MAC: Mines and Communities

Clean coal energy - or a clear con?

Published by MAC on 2007-05-22

Clean coal energy - or a clear con?

22nd May 2007

In an attempt to boost coal usage, but still come off as "clean power" generators, Rio Tinto and BP recently announced they were planning to construct a plant with virtually zero carbon emissions, and had set up a new company, "Hydrogen Energy," to do so.

But, with further information forthcoming on the plan, it doesn't look as simple or as as charmed as might have initially been assumed. The plant will depend on CO2 "storage" on the seabed, and a carbon trading regime being in place - as well, no doubt as substantial public funding since " the costs of low-carbon power generation are higher than traditional power generation ." Last week, Juan Figuerola, forestry coordinator for the Costa Rican Conservation Federation, added his voice to a growing consensus that carbon "capture" is "…,a deception to allow polluters to continue to pollute with makeup to mask it." [PlanetArk 25 May 2007.]

As for actual "clean power" generationfrom truly carbon-neutral sources - that doesn't seem to enter the picture and, for Rio Tinto at least, would require a sea-change in policy.

Rio, BP Plan US$1.7 Bln Australia Clean Coal Plant


22nd May 2007

SYDNEY - Rio Tinto Ltd. and BP have launched a study for a planned A$2 billion (US$1.7 billion) clean coal power generation project in western Australia, in a bid to cut greenhouse gas emissions ahead of a possible carbon trading regime.

Rio and BP said on Monday the proposed project would be an industrial-scale power generation and carbon storage facility that would generate 500 megawatts of electricity, enough to meet about 15 percent of the power demand of south west Western Australia state.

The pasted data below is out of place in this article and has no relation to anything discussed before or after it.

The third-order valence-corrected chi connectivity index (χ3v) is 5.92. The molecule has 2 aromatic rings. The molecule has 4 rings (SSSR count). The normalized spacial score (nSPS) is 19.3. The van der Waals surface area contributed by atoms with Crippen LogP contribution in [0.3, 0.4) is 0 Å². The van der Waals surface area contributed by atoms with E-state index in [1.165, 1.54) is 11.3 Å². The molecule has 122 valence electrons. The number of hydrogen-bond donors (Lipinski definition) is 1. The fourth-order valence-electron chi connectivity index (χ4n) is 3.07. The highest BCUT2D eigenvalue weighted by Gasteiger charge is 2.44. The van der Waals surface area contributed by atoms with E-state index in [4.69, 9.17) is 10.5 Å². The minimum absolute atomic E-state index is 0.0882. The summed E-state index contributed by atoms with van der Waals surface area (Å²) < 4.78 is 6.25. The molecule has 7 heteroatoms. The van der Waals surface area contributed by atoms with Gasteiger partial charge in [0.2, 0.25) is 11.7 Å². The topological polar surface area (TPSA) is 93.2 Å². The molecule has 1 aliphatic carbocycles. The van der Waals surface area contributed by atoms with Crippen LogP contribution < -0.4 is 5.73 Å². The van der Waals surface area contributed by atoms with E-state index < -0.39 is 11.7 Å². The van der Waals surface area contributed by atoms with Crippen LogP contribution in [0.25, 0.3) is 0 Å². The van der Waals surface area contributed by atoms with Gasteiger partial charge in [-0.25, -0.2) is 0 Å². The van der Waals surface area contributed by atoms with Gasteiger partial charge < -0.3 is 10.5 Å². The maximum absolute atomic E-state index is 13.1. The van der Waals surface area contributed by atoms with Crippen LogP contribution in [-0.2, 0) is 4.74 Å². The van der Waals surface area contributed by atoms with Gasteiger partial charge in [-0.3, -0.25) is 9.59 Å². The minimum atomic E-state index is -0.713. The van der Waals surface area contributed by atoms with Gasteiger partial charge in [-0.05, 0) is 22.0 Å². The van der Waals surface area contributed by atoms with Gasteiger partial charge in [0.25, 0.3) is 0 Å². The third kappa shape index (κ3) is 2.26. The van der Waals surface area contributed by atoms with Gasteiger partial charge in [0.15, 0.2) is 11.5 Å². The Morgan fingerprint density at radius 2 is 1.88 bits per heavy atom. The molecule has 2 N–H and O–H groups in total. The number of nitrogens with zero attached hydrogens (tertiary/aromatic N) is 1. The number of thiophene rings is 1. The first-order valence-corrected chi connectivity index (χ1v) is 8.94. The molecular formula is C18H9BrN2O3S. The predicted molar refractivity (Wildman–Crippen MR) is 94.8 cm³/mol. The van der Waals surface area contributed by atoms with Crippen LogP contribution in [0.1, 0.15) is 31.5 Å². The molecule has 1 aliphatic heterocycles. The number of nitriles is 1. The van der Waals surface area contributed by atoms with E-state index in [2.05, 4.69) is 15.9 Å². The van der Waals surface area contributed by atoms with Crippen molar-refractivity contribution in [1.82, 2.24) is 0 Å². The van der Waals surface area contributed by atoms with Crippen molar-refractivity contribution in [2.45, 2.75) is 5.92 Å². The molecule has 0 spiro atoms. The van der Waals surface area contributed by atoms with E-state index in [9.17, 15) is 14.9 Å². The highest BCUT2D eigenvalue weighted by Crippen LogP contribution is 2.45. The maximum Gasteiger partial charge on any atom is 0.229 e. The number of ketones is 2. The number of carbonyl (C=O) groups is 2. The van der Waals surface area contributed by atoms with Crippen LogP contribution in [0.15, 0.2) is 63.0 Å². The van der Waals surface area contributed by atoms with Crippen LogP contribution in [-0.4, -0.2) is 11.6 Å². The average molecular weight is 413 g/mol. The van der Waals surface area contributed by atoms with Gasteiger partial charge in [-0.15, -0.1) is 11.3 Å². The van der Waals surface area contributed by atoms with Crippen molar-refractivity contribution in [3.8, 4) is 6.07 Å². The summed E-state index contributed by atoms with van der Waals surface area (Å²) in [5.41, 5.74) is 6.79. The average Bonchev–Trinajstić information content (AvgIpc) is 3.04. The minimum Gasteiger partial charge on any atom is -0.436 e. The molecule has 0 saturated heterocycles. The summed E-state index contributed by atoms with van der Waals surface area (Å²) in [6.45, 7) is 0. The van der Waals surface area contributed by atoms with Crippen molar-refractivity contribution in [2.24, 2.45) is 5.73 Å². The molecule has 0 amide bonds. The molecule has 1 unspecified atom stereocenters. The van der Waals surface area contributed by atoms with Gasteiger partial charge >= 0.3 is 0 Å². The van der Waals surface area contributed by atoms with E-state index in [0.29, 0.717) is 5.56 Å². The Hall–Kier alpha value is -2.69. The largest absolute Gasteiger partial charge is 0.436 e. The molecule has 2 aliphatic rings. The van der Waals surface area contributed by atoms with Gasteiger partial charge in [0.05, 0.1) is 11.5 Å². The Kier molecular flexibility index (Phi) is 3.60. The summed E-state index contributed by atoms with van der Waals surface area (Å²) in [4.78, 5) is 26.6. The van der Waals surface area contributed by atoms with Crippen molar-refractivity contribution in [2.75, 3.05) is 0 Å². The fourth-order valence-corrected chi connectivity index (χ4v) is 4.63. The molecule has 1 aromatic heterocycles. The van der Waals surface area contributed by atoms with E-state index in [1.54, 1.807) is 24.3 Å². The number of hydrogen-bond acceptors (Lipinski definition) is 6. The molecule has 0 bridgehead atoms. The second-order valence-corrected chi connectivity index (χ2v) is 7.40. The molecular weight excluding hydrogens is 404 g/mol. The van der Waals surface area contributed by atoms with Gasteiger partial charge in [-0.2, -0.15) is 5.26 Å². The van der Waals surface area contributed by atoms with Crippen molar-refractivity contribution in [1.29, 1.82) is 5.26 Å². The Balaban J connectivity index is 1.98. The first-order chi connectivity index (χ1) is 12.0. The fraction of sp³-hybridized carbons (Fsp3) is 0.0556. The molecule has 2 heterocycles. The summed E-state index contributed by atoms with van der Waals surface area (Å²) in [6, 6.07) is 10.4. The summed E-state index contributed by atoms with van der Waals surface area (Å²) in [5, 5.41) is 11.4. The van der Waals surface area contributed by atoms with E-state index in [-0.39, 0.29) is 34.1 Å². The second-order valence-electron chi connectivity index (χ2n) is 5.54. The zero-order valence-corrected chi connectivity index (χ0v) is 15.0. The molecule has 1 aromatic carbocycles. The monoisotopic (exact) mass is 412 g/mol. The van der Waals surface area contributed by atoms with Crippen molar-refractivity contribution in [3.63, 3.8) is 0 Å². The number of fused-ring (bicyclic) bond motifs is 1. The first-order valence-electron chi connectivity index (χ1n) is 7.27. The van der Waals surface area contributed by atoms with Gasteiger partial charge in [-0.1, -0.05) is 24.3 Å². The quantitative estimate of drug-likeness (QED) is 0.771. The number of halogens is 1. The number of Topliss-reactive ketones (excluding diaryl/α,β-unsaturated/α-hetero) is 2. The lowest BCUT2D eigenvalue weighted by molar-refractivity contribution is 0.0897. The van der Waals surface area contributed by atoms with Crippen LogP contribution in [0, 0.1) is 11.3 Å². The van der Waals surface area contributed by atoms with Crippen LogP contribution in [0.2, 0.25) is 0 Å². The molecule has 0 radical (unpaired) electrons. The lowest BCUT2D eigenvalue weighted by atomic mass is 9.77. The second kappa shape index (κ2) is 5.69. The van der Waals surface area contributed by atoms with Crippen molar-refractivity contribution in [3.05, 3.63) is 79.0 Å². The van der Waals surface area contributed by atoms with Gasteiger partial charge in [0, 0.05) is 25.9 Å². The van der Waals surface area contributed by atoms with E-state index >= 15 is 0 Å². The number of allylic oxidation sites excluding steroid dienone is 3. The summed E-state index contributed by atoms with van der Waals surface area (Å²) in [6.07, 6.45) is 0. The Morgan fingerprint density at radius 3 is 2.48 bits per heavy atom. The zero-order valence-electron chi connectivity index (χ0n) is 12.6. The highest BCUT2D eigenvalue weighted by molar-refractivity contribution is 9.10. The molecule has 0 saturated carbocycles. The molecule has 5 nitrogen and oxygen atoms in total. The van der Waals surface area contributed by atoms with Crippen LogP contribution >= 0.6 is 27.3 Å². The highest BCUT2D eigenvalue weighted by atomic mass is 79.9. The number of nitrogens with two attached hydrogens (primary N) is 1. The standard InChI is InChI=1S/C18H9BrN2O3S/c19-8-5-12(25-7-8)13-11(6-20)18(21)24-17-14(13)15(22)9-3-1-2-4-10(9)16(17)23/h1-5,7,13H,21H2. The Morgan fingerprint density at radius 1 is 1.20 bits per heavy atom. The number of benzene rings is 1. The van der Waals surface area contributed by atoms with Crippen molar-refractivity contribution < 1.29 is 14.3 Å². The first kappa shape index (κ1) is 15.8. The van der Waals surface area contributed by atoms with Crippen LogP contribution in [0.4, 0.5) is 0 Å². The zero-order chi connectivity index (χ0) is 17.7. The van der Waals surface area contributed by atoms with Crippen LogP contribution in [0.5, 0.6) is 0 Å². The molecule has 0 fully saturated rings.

The plant would also capture four million tonnes a year of carbon dioxide (CO2), blamed for global warming. The plan follows the setting up of a new company, Hydrogen Energy, by the two firms last week.

"If you start from the perspective that the power sector emits 40 percent of CO2 and if you also start from the assumption that fossil fuels will be used for many decades into the future, then this is the only solution," Lewis Gillies, chief executive of Hydrogen Energy, said in a teleconference.

The quest for clean coal technology comes on the heels of a growing carbon debate in Australia -- the world's largest thermal coal exporter -- and reflects concerns that state governments could implement a carbon trading scheme by as early as 2012.

Local media reported on Monday that a government task group would recommend Australia set up a carbon emissions trading system by 2012, including the transportation sector. The system would be finalised at by end of 2010, after which companies would have 18 months to prepare for the transition.


Australia, which uses coal for about 85 percent of its power generation, already has two other clean-coal power generation projects underway in the eastern states of Queensland and Victoria.

The project would gasify locally produced coal to produce hydrogen and carbon dioxide. The hydrogen would be used to fuel the power station and about 90 percent of the carbon dioxide would be captured and stored beneath the seabed of the Perth basin in western Australia, Rio and BP said.

The world's top two energy consumers, the United States and China, are also pushing ahead with clean coal projects to tap their large domestic reserves, though growing global demand for coal to meet surging power demand is likely to boost emissions.

Lewis said the costs of low-carbon power generation are higher than traditional power generation and the project would need various policy supports, including carbon trading, for it to be economic.

Shares in Rio were up 1.7 percent by 0457 GMT. BP's shares closed 2.02 percent higher at 5.82 pounds on Friday.

The project would be financed by capital funding or through the creation of a carbon price, or a combination of both, Lewis said.

"If there are government grants available then we would welcome the government to be investors in this project. If there are not, but there is a sufficient carbon price to make the economics work with us providing the full capital, then that's an option we would consider as well," he said.

A final investment decision to develop the project could be made in 2011, subject to successful engineering and commercial studies. The plant would come into operation after a three-year construction period, the two companies said.

The joint venture would also consider bringing in a local utility to manage the planned power project, Lewis said.

"In both of our projects in Scotland and California, we actually have local utility partners and that's something we will explore here." (US$1=A$1.21)

Story by Fayen Wong


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